Artists: The Pogues
THE POGUES returned to Leeds as part of their annual lap of honour of Britain and Ireland.
The folk/punk eight-piece haven’t recorded any new material for well over a decade, yet they can still pack out venues like the Academy on a Monday night.
Pogues lead singer and chief songwriter Shane MacGowan is many things – genius, drinker, walking advert for the dangers of not brushing your teeth.
But above all he’s a survivor. While the rest of the middle-aged Pogues have accepted that their hard-living days are behind them, Shane is still knocking back the booze, swigging lustily from a bottle of wine during the set.
The Pogues kick off with some of their rabble-rousing classics. If I Should Fall From Grace With God and Streams of Whiskey get the punters going in the moshpit.
The mood is barely less raucous for the supposedly slower numbers, like A Pair of Brown Eyes and The Broad Majestic Shannon.
As one great song follows another, you are reminded of just how good The Pogues were in their 80s pomp.
MacGowan takes regular breathers throughout the set, allowing the chatty tin whistle player Spider Stacy to take over vocals for Tuesday Morning.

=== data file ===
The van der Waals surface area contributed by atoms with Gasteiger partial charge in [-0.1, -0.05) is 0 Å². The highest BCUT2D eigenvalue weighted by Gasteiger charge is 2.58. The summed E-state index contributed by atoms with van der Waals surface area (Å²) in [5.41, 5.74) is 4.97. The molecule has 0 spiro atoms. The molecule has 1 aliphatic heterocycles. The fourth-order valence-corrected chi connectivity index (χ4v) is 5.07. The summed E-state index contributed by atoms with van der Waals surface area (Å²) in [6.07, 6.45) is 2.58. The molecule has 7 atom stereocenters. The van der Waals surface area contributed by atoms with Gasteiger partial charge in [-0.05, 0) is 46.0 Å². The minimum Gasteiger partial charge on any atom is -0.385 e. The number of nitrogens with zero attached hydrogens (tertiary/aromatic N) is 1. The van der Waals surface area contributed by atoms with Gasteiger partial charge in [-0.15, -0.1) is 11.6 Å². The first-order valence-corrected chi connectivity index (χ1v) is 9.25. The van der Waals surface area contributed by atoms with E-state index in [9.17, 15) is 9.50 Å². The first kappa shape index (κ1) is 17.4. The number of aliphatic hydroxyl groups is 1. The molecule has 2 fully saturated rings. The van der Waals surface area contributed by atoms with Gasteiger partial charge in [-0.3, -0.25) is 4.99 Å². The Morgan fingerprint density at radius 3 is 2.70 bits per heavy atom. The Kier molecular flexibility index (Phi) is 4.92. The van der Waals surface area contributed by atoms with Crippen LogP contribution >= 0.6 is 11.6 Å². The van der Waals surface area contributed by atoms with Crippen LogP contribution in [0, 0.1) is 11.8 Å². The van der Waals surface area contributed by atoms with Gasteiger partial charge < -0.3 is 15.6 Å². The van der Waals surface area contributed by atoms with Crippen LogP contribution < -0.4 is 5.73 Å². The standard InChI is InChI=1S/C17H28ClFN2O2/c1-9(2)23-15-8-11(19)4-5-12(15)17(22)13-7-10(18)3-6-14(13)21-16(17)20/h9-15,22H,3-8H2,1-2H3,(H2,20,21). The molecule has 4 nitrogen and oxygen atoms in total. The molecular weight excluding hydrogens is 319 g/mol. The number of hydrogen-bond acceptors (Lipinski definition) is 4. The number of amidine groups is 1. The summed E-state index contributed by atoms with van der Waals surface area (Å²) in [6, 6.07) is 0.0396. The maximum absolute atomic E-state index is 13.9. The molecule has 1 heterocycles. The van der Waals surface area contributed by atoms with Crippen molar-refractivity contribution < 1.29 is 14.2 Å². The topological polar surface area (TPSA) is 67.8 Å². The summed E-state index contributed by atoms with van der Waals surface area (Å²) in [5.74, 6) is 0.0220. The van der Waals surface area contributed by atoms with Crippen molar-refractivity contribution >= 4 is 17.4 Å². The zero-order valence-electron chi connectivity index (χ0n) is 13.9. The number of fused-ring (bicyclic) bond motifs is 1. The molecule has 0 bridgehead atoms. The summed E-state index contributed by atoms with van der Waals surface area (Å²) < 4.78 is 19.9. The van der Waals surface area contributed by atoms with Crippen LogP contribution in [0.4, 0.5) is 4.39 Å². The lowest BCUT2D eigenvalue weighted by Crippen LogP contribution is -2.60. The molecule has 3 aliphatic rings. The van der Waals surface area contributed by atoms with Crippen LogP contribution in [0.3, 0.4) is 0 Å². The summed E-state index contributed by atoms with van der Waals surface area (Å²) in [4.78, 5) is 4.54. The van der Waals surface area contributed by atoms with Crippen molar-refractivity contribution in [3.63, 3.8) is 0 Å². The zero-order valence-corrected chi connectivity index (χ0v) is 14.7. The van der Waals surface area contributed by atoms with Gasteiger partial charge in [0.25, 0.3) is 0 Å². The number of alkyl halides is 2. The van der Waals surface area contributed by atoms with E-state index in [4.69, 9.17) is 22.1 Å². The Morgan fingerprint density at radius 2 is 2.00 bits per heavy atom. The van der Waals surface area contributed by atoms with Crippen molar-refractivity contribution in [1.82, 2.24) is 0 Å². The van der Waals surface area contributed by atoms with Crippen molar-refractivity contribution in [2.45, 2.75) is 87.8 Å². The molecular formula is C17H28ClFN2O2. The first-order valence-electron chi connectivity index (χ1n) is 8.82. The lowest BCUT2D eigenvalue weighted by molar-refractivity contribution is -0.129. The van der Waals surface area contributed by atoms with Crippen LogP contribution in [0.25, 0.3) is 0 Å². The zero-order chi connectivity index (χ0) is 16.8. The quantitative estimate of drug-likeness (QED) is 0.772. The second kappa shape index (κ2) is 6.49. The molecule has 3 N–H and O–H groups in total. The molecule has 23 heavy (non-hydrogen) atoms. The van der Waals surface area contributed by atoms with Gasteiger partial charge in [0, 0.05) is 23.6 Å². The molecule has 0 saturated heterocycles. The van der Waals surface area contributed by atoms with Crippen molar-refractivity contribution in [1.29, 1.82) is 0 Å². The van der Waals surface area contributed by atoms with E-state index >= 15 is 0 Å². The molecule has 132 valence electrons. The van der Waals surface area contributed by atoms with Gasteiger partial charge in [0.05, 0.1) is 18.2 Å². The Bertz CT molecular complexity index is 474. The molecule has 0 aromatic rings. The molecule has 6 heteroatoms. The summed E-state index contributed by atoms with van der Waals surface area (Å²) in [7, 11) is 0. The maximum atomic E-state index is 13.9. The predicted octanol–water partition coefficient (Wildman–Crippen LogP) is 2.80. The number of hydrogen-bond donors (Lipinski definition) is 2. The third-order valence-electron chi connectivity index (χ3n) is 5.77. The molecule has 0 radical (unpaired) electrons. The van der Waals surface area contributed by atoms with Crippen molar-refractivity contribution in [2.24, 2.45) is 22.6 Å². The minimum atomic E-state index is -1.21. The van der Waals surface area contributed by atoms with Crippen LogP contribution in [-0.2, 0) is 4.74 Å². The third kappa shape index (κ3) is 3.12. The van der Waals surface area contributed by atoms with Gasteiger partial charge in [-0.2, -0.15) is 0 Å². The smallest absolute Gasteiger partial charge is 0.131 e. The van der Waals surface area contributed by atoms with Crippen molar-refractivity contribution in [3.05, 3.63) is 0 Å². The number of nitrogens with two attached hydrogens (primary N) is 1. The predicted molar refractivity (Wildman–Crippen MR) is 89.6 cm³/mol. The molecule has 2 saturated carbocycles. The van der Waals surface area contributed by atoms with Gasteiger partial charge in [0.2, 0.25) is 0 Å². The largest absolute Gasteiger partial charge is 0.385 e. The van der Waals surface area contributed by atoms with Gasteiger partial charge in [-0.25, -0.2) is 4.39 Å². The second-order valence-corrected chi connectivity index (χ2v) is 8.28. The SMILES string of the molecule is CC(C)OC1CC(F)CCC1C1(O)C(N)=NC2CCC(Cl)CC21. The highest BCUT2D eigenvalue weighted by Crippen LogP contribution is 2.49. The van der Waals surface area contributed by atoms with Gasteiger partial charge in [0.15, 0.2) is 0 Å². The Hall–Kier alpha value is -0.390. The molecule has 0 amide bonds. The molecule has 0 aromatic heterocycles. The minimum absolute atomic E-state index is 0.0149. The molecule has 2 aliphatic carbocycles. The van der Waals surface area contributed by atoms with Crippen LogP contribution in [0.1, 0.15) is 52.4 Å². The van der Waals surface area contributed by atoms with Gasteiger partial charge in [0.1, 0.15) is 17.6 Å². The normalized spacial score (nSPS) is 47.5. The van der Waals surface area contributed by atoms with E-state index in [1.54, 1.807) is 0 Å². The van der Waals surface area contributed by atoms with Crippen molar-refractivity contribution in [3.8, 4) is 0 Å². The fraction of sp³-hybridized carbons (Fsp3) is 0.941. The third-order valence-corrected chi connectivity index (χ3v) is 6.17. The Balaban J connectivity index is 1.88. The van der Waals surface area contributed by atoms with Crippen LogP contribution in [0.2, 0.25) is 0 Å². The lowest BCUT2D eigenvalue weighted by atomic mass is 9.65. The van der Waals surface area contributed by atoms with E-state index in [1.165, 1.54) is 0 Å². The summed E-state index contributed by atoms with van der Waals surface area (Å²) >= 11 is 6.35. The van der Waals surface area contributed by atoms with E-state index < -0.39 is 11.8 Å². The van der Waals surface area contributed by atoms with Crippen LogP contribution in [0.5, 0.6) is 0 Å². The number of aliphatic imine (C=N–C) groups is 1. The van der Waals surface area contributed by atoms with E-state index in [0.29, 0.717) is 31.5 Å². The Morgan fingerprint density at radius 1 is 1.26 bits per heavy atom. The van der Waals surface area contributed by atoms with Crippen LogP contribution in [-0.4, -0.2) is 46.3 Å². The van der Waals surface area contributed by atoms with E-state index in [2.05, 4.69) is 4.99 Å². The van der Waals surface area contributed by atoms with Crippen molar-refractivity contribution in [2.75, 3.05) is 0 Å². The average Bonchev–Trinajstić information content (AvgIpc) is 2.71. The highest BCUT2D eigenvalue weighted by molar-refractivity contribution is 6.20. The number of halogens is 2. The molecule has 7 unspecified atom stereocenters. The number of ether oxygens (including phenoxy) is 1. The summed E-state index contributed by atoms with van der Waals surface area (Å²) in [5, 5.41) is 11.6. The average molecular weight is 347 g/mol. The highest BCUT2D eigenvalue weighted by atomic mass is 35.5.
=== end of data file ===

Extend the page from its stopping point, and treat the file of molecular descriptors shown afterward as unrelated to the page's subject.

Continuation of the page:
For an encore, they swap instruments and drummer Andrew Ranken belts out the classic Irish tune The Star of the County Down. Then it’s the turn of rhythm guitarist Phil Chevron to sing his Thousands Are Sailing, the tale of Irish immigration gone wrong.
There’s time for one more and, this being Christmas, it has to be Fairytale of New York, possibly the greatest seasonal song of all time. Ella Finer, daughter of banjo player Jem, comes out to sing the part made famous by the late Kirsty MacColl.
The crowd sings along joyously to the tale of Christmas Eve in a New York drunk tank.
As the fans leave happy at seeing the band in the flesh, I think to myself that The Pogues’ annual lap of honour is a very welcome addition to the list of Christmas traditions.
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